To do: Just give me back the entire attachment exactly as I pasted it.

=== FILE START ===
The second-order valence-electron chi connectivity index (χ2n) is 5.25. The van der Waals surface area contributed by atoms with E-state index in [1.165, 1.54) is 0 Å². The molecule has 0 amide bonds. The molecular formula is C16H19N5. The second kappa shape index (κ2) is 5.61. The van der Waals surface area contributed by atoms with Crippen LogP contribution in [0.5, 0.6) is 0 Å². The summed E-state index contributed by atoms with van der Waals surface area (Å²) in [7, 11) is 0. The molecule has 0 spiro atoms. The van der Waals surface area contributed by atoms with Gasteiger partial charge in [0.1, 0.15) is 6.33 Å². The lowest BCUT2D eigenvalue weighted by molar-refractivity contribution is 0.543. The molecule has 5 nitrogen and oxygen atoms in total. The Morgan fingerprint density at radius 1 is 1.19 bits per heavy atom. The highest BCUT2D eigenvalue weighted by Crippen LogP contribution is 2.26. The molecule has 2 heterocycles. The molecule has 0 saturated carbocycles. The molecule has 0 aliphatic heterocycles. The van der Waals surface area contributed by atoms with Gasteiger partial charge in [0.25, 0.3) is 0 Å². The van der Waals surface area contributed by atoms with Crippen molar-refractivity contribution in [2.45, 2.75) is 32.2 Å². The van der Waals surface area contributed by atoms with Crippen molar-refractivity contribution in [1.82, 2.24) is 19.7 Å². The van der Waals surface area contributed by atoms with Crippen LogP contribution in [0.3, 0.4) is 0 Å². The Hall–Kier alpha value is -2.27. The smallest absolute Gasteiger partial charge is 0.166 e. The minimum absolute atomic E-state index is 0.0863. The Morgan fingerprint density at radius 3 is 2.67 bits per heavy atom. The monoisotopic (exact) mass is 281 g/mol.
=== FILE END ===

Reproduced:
The second-order valence-electron chi connectivity index (χ2n) is 5.25. The van der Waals surface area contributed by atoms with E-state index in [1.165, 1.54) is 0 Å². The molecule has 0 amide bonds. The molecular formula is C16H19N5. The second kappa shape index (κ2) is 5.61. The van der Waals surface area contributed by atoms with Crippen LogP contribution in [0.5, 0.6) is 0 Å². The summed E-state index contributed by atoms with van der Waals surface area (Å²) in [7, 11) is 0. The molecule has 0 spiro atoms. The van der Waals surface area contributed by atoms with Gasteiger partial charge in [0.1, 0.15) is 6.33 Å². The lowest BCUT2D eigenvalue weighted by molar-refractivity contribution is 0.543. The molecule has 5 nitrogen and oxygen atoms in total. The Morgan fingerprint density at radius 1 is 1.19 bits per heavy atom. The highest BCUT2D eigenvalue weighted by Crippen LogP contribution is 2.26. The molecule has 2 heterocycles. The molecule has 0 saturated carbocycles. The molecule has 0 aliphatic heterocycles. The van der Waals surface area contributed by atoms with Gasteiger partial charge in [0.25, 0.3) is 0 Å². The van der Waals surface area contributed by atoms with Crippen molar-refractivity contribution in [2.45, 2.75) is 32.2 Å². The van der Waals surface area contributed by atoms with Crippen molar-refractivity contribution in [1.82, 2.24) is 19.7 Å². The van der Waals surface area contributed by atoms with Crippen LogP contribution in [0.3, 0.4) is 0 Å². The Hall–Kier alpha value is -2.27. The smallest absolute Gasteiger partial charge is 0.166 e. The minimum absolute atomic E-state index is 0.0863. The Morgan fingerprint density at radius 3 is 2.67 bits per heavy atom. The monoisotopic (exact) mass is 281 g/mol.